HomePoliticsRussia-Ukraine war updates for July 25, 2022

Russia-Ukraine war updates for July 25, 2022

Food inflation from the Russia-Ukraine war could last till 2024: CEO

Sunny Verghese, the CEO of major food and agri-business Olam Group, tells CNBC that it’s difficult to predict how much more food prices will increase.

Kremlin says Odessa strikes hit military infrastructure

A spokesperson for the Kremlin on Monday insisted that the strikes in Odessa at the weekend targeted military infrastructure.

Repeating an earlier statement from the defense ministry, Dmitry Peskov told reporters that the strikes wouldn’t influence the gain exports from the region.

Ukrainian President Volodymyr Zelenskyy called the strikes on Saturday an act of barbarism.

—Matt Clinch

Wheat prices rise after Odessa attack

A fire destroys a wheat field as Russian troops shell fields to prevent local farmers from harvesting grain crops, Polohy district, Zaporizhzhia Region, southeastern Ukraine.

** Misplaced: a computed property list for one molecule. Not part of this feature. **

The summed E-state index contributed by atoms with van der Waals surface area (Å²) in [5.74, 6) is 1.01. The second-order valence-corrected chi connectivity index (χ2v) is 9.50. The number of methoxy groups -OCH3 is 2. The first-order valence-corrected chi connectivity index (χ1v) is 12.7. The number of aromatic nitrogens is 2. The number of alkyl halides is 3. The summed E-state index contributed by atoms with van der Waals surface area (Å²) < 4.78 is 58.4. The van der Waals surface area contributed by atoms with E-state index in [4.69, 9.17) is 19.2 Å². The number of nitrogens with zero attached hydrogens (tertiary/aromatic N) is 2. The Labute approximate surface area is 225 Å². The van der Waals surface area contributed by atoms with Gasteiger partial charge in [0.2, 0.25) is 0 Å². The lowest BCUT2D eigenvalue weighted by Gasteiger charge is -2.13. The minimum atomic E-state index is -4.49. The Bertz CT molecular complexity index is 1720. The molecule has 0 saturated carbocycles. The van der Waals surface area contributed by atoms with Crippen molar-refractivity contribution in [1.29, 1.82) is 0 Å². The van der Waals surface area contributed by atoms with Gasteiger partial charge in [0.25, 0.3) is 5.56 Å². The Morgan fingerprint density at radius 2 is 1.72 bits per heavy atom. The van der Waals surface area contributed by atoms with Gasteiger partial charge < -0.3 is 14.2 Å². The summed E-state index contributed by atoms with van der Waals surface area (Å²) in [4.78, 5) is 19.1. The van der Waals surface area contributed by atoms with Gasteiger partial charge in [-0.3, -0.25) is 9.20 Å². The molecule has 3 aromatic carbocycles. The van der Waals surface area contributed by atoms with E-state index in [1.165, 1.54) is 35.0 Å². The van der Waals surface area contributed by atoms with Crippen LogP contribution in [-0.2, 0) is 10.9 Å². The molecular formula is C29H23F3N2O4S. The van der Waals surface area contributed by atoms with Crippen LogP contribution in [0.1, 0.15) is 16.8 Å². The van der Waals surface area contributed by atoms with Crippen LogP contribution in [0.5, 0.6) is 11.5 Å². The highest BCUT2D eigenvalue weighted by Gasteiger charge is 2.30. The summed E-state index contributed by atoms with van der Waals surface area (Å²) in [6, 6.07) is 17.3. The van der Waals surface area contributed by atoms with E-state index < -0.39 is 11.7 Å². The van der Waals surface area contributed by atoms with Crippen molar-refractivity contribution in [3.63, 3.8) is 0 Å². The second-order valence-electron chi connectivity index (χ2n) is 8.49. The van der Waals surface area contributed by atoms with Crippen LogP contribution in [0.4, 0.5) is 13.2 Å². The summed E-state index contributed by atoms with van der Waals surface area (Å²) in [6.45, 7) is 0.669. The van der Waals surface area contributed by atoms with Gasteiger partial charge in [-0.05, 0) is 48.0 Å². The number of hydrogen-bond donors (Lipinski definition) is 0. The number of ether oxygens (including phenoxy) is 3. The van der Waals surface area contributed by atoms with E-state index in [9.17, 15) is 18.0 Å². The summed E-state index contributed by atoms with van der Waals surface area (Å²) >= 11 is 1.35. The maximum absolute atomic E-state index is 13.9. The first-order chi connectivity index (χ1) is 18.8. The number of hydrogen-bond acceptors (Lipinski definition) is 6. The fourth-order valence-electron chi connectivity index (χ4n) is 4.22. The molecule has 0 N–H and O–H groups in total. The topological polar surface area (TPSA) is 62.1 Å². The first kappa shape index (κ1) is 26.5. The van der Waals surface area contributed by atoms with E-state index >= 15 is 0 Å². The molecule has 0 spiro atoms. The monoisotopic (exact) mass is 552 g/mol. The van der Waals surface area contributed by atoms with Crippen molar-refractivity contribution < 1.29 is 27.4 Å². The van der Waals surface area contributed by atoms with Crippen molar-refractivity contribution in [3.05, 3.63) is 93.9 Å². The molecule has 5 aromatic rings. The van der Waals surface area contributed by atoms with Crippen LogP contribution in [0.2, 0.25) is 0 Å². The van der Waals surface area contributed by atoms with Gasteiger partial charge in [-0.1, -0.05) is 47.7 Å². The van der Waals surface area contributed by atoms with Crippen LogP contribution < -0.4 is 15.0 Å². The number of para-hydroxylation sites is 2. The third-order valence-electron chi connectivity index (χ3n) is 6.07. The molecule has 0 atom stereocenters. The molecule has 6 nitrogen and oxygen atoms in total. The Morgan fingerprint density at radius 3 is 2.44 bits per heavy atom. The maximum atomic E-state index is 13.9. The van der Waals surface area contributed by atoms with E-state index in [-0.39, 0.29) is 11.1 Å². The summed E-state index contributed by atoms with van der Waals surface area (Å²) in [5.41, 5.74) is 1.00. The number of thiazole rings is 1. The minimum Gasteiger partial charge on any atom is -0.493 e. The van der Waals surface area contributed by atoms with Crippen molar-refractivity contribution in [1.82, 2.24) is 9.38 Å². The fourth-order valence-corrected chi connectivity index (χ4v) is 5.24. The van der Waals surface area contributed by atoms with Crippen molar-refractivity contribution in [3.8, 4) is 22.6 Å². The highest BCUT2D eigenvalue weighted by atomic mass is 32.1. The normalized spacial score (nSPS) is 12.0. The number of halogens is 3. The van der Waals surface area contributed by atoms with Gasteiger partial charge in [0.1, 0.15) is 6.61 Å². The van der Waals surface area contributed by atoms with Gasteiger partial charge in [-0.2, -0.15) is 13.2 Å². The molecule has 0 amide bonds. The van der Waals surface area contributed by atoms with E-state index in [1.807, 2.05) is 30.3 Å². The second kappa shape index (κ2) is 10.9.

Dmytro Smolyenko | Future Publishing | Getty Images

Wheat futures prices for September on the Chicago Board of Trade were up 3.6% on Monday morning as traders showed caution on a grain export deal signed by Russia and Ukraine last week.

The two countries on Friday signed a U.N.-backed deal to resume exports of Ukrainian grain through the Black Sea. The deal is significant for global food supplies, but also as it’s the first major agreement between the two sides since Moscow launched it’s unprovoked onslaught on Feb. 24.

But Ukraine said Saturday that Russian missiles had hit the southern Ukrainian port of Odesa, throwing that new pact into doubt.

Russia likely struggling to repair combat vehicles, UK says

Posting one of its daily updates on Twitter, Britain’s defense ministry said it has located a Russian military vehicle refit and refurbishment facility near Barvinok, which is in Russia’s Belgorod Oblast, close to the Ukrainian border.

It added that at least 300 damaged vehicles were at the facility, which included armored personnel trucks and tanks.

“In addition to its well documented personnel problems, Russia likely continues to struggle to extract and repair the thousands of combat vehicles which have been damaged in action in Ukraine,” it said in the update.

—Matt Clinch



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